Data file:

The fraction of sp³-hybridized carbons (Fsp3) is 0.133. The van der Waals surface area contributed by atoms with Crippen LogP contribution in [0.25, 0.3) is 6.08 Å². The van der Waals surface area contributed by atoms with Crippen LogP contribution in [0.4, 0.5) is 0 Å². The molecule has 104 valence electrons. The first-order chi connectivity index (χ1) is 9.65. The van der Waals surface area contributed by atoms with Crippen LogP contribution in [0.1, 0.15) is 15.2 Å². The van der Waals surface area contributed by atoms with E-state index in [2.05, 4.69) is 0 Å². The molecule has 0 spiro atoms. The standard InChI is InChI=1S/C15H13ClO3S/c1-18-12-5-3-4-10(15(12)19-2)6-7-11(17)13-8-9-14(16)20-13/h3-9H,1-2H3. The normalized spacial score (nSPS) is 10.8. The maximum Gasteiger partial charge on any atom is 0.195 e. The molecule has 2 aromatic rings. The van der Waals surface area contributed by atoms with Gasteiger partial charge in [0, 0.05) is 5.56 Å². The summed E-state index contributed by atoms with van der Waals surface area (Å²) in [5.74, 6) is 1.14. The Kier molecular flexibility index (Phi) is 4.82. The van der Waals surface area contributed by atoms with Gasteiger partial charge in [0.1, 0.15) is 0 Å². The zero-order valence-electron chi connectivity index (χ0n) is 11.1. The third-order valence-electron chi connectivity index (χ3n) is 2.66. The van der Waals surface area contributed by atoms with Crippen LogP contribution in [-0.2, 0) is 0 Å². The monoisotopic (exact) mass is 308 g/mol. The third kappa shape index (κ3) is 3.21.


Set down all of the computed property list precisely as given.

The fraction of sp³-hybridized carbons (Fsp3) is 0.133. The van der Waals surface area contributed by atoms with Crippen LogP contribution in [0.25, 0.3) is 6.08 Å². The van der Waals surface area contributed by atoms with Crippen LogP contribution in [0.4, 0.5) is 0 Å². The molecule has 104 valence electrons. The first-order chi connectivity index (χ1) is 9.65. The van der Waals surface area contributed by atoms with Crippen LogP contribution in [0.1, 0.15) is 15.2 Å². The van der Waals surface area contributed by atoms with E-state index in [2.05, 4.69) is 0 Å². The molecule has 0 spiro atoms. The standard InChI is InChI=1S/C15H13ClO3S/c1-18-12-5-3-4-10(15(12)19-2)6-7-11(17)13-8-9-14(16)20-13/h3-9H,1-2H3. The normalized spacial score (nSPS) is 10.8. The maximum Gasteiger partial charge on any atom is 0.195 e. The molecule has 2 aromatic rings. The van der Waals surface area contributed by atoms with Gasteiger partial charge in [0, 0.05) is 5.56 Å². The summed E-state index contributed by atoms with van der Waals surface area (Å²) in [5.74, 6) is 1.14. The Kier molecular flexibility index (Phi) is 4.82. The van der Waals surface area contributed by atoms with Gasteiger partial charge in [0.1, 0.15) is 0 Å². The zero-order valence-electron chi connectivity index (χ0n) is 11.1. The third-order valence-electron chi connectivity index (χ3n) is 2.66. The van der Waals surface area contributed by atoms with Crippen LogP contribution in [-0.2, 0) is 0 Å². The monoisotopic (exact) mass is 308 g/mol. The third kappa shape index (κ3) is 3.21.